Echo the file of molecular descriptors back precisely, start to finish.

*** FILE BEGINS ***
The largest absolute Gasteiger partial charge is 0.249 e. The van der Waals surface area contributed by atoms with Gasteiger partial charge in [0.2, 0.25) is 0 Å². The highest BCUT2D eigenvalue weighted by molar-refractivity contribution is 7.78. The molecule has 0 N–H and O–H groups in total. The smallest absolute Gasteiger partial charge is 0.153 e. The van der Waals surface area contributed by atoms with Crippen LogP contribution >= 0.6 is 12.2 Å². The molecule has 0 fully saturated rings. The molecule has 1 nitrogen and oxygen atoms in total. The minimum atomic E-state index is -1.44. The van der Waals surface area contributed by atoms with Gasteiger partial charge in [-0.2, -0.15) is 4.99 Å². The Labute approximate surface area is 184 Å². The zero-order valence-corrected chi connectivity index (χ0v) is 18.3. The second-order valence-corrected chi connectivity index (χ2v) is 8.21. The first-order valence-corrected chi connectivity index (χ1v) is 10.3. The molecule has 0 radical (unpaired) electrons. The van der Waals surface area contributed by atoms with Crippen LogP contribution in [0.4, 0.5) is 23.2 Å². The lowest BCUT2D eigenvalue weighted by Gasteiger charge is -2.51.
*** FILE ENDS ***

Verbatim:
The largest absolute Gasteiger partial charge is 0.249 e. The van der Waals surface area contributed by atoms with Gasteiger partial charge in [0.2, 0.25) is 0 Å². The highest BCUT2D eigenvalue weighted by molar-refractivity contribution is 7.78. The molecule has 0 N–H and O–H groups in total. The smallest absolute Gasteiger partial charge is 0.153 e. The van der Waals surface area contributed by atoms with Crippen LogP contribution >= 0.6 is 12.2 Å². The molecule has 0 fully saturated rings. The molecule has 1 nitrogen and oxygen atoms in total. The minimum atomic E-state index is -1.44. The van der Waals surface area contributed by atoms with Gasteiger partial charge in [-0.2, -0.15) is 4.99 Å². The Labute approximate surface area is 184 Å². The zero-order valence-corrected chi connectivity index (χ0v) is 18.3. The second-order valence-corrected chi connectivity index (χ2v) is 8.21. The first-order valence-corrected chi connectivity index (χ1v) is 10.3. The molecule has 0 radical (unpaired) electrons. The van der Waals surface area contributed by atoms with Crippen LogP contribution in [0.4, 0.5) is 23.2 Å². The lowest BCUT2D eigenvalue weighted by Gasteiger charge is -2.51.